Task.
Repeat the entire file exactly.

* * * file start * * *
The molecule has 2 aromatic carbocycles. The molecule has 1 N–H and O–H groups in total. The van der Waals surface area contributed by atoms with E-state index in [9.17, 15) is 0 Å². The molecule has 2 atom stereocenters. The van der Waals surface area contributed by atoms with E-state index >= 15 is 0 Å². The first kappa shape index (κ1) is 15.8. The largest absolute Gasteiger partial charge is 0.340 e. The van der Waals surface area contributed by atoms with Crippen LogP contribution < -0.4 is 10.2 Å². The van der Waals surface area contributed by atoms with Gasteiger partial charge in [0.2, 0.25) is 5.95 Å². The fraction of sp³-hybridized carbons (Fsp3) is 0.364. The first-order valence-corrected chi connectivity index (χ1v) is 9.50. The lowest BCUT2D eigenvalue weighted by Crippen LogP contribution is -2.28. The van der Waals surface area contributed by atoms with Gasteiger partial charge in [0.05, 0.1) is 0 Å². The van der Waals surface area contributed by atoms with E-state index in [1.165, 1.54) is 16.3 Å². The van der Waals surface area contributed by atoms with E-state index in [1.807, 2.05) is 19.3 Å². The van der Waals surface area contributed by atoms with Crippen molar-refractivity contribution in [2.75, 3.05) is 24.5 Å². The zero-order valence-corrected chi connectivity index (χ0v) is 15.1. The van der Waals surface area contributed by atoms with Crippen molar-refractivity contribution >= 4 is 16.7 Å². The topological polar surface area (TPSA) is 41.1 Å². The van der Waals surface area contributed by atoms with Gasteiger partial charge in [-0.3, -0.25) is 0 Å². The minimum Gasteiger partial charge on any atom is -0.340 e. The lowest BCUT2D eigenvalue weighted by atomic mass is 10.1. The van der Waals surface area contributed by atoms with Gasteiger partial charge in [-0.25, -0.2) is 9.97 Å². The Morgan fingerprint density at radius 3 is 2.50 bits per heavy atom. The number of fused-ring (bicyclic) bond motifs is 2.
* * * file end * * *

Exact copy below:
The molecule has 2 aromatic carbocycles. The molecule has 1 N–H and O–H groups in total. The van der Waals surface area contributed by atoms with E-state index in [9.17, 15) is 0 Å². The molecule has 2 atom stereocenters. The van der Waals surface area contributed by atoms with E-state index >= 15 is 0 Å². The first kappa shape index (κ1) is 15.8. The largest absolute Gasteiger partial charge is 0.340 e. The van der Waals surface area contributed by atoms with Crippen LogP contribution < -0.4 is 10.2 Å². The van der Waals surface area contributed by atoms with Gasteiger partial charge in [0.2, 0.25) is 5.95 Å². The fraction of sp³-hybridized carbons (Fsp3) is 0.364. The first-order valence-corrected chi connectivity index (χ1v) is 9.50. The lowest BCUT2D eigenvalue weighted by Crippen LogP contribution is -2.28. The van der Waals surface area contributed by atoms with Gasteiger partial charge in [0.05, 0.1) is 0 Å². The van der Waals surface area contributed by atoms with E-state index in [1.165, 1.54) is 16.3 Å². The van der Waals surface area contributed by atoms with E-state index in [1.807, 2.05) is 19.3 Å². The van der Waals surface area contributed by atoms with Crippen molar-refractivity contribution in [2.75, 3.05) is 24.5 Å². The zero-order valence-corrected chi connectivity index (χ0v) is 15.1. The van der Waals surface area contributed by atoms with Crippen molar-refractivity contribution >= 4 is 16.7 Å². The topological polar surface area (TPSA) is 41.1 Å². The van der Waals surface area contributed by atoms with Gasteiger partial charge in [-0.3, -0.25) is 0 Å². The minimum Gasteiger partial charge on any atom is -0.340 e. The lowest BCUT2D eigenvalue weighted by atomic mass is 10.1. The van der Waals surface area contributed by atoms with Gasteiger partial charge in [-0.25, -0.2) is 9.97 Å². The Morgan fingerprint density at radius 3 is 2.50 bits per heavy atom. The number of fused-ring (bicyclic) bond motifs is 2.